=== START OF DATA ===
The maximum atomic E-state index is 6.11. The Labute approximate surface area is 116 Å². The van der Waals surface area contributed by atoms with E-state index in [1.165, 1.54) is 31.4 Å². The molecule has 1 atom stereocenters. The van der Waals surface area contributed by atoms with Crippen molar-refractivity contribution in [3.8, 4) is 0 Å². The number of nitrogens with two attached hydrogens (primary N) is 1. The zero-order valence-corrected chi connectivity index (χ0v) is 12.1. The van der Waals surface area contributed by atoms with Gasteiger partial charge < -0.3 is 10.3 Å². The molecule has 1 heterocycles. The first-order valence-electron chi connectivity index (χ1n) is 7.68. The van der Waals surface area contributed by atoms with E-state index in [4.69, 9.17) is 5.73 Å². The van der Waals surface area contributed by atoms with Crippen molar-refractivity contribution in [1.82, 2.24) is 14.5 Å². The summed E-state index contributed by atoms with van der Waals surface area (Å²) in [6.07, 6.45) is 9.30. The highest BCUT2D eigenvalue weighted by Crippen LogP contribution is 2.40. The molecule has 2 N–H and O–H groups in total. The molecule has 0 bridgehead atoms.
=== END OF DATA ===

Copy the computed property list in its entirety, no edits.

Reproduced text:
The maximum atomic E-state index is 6.11. The Labute approximate surface area is 116 Å². The van der Waals surface area contributed by atoms with E-state index in [1.165, 1.54) is 31.4 Å². The molecule has 1 atom stereocenters. The van der Waals surface area contributed by atoms with Crippen molar-refractivity contribution in [3.8, 4) is 0 Å². The number of nitrogens with two attached hydrogens (primary N) is 1. The zero-order valence-corrected chi connectivity index (χ0v) is 12.1. The van der Waals surface area contributed by atoms with Gasteiger partial charge < -0.3 is 10.3 Å². The molecule has 1 heterocycles. The first-order valence-electron chi connectivity index (χ1n) is 7.68. The van der Waals surface area contributed by atoms with E-state index in [4.69, 9.17) is 5.73 Å². The van der Waals surface area contributed by atoms with Crippen molar-refractivity contribution in [1.82, 2.24) is 14.5 Å². The summed E-state index contributed by atoms with van der Waals surface area (Å²) in [6.07, 6.45) is 9.30. The highest BCUT2D eigenvalue weighted by Crippen LogP contribution is 2.40. The molecule has 2 N–H and O–H groups in total. The molecule has 0 bridgehead atoms.